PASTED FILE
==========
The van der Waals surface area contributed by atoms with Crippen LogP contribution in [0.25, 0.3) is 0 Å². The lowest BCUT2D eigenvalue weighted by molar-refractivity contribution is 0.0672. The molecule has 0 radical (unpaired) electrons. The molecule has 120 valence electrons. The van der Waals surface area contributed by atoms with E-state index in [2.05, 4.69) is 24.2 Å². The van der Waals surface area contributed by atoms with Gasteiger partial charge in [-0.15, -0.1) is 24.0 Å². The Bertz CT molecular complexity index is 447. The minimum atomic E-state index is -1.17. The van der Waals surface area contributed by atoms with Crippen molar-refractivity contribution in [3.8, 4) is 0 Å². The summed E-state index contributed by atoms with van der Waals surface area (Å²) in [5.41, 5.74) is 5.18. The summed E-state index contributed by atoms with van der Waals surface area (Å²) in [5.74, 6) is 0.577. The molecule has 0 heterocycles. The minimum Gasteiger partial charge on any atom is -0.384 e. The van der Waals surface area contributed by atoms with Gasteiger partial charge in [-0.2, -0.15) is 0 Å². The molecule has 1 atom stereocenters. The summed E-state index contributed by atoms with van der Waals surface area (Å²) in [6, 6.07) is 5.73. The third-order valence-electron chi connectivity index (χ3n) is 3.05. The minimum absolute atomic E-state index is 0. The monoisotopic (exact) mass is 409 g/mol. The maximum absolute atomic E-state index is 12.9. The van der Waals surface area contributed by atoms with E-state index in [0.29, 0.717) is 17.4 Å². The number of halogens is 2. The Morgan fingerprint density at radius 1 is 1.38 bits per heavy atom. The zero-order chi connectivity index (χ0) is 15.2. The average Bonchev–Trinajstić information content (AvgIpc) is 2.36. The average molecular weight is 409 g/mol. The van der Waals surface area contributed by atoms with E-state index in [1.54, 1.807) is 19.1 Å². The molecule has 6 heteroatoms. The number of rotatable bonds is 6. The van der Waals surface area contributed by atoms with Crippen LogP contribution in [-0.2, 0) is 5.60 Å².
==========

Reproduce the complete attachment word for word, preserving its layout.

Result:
The van der Waals surface area contributed by atoms with Crippen LogP contribution in [0.25, 0.3) is 0 Å². The lowest BCUT2D eigenvalue weighted by molar-refractivity contribution is 0.0672. The molecule has 0 radical (unpaired) electrons. The molecule has 120 valence electrons. The van der Waals surface area contributed by atoms with E-state index in [2.05, 4.69) is 24.2 Å². The van der Waals surface area contributed by atoms with Gasteiger partial charge in [-0.15, -0.1) is 24.0 Å². The Bertz CT molecular complexity index is 447. The minimum atomic E-state index is -1.17. The van der Waals surface area contributed by atoms with Crippen molar-refractivity contribution in [3.8, 4) is 0 Å². The summed E-state index contributed by atoms with van der Waals surface area (Å²) in [5.41, 5.74) is 5.18. The summed E-state index contributed by atoms with van der Waals surface area (Å²) in [5.74, 6) is 0.577. The molecule has 0 heterocycles. The minimum Gasteiger partial charge on any atom is -0.384 e. The van der Waals surface area contributed by atoms with Gasteiger partial charge in [-0.2, -0.15) is 0 Å². The molecule has 1 atom stereocenters. The summed E-state index contributed by atoms with van der Waals surface area (Å²) in [6, 6.07) is 5.73. The third-order valence-electron chi connectivity index (χ3n) is 3.05. The minimum absolute atomic E-state index is 0. The monoisotopic (exact) mass is 409 g/mol. The maximum absolute atomic E-state index is 12.9. The van der Waals surface area contributed by atoms with E-state index in [0.29, 0.717) is 17.4 Å². The number of halogens is 2. The Morgan fingerprint density at radius 1 is 1.38 bits per heavy atom. The zero-order chi connectivity index (χ0) is 15.2. The average Bonchev–Trinajstić information content (AvgIpc) is 2.36. The average molecular weight is 409 g/mol. The van der Waals surface area contributed by atoms with E-state index in [1.54, 1.807) is 19.1 Å². The molecule has 6 heteroatoms. The number of rotatable bonds is 6. The van der Waals surface area contributed by atoms with Crippen LogP contribution in [-0.2, 0) is 5.60 Å².